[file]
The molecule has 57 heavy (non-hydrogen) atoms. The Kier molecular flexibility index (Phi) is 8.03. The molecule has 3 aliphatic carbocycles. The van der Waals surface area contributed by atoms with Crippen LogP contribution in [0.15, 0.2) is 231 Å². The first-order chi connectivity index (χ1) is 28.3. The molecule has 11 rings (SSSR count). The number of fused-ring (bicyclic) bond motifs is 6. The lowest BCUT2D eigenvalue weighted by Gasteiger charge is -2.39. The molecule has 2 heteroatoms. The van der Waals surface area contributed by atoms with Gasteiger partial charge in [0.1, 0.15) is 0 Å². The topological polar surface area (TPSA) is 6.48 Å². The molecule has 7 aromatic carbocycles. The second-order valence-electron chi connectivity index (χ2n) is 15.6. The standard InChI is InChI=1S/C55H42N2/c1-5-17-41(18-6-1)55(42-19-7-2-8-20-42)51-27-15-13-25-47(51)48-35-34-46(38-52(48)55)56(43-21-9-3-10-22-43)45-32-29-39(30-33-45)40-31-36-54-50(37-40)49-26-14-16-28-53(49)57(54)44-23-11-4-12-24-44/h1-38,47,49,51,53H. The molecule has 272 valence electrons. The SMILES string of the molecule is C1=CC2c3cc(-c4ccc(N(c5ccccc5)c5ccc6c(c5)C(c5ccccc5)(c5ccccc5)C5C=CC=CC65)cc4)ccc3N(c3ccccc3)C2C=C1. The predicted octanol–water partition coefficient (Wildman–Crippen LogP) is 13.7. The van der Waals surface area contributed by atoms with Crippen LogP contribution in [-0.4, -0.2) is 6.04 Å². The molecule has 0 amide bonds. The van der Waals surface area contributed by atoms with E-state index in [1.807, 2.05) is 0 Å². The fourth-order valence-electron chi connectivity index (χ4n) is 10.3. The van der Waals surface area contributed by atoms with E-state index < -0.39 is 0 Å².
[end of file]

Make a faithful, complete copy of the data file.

The molecule has 57 heavy (non-hydrogen) atoms. The Kier molecular flexibility index (Phi) is 8.03. The molecule has 3 aliphatic carbocycles. The van der Waals surface area contributed by atoms with Crippen LogP contribution in [0.15, 0.2) is 231 Å². The first-order chi connectivity index (χ1) is 28.3. The molecule has 11 rings (SSSR count). The number of fused-ring (bicyclic) bond motifs is 6. The lowest BCUT2D eigenvalue weighted by Gasteiger charge is -2.39. The molecule has 2 heteroatoms. The van der Waals surface area contributed by atoms with Gasteiger partial charge in [0.1, 0.15) is 0 Å². The topological polar surface area (TPSA) is 6.48 Å². The molecule has 7 aromatic carbocycles. The second-order valence-electron chi connectivity index (χ2n) is 15.6. The standard InChI is InChI=1S/C55H42N2/c1-5-17-41(18-6-1)55(42-19-7-2-8-20-42)51-27-15-13-25-47(51)48-35-34-46(38-52(48)55)56(43-21-9-3-10-22-43)45-32-29-39(30-33-45)40-31-36-54-50(37-40)49-26-14-16-28-53(49)57(54)44-23-11-4-12-24-44/h1-38,47,49,51,53H. The molecule has 272 valence electrons. The SMILES string of the molecule is C1=CC2c3cc(-c4ccc(N(c5ccccc5)c5ccc6c(c5)C(c5ccccc5)(c5ccccc5)C5C=CC=CC65)cc4)ccc3N(c3ccccc3)C2C=C1. The predicted octanol–water partition coefficient (Wildman–Crippen LogP) is 13.7. The van der Waals surface area contributed by atoms with Crippen LogP contribution in [-0.4, -0.2) is 6.04 Å². The molecule has 0 amide bonds. The van der Waals surface area contributed by atoms with E-state index in [1.807, 2.05) is 0 Å². The fourth-order valence-electron chi connectivity index (χ4n) is 10.3. The van der Waals surface area contributed by atoms with E-state index < -0.39 is 0 Å².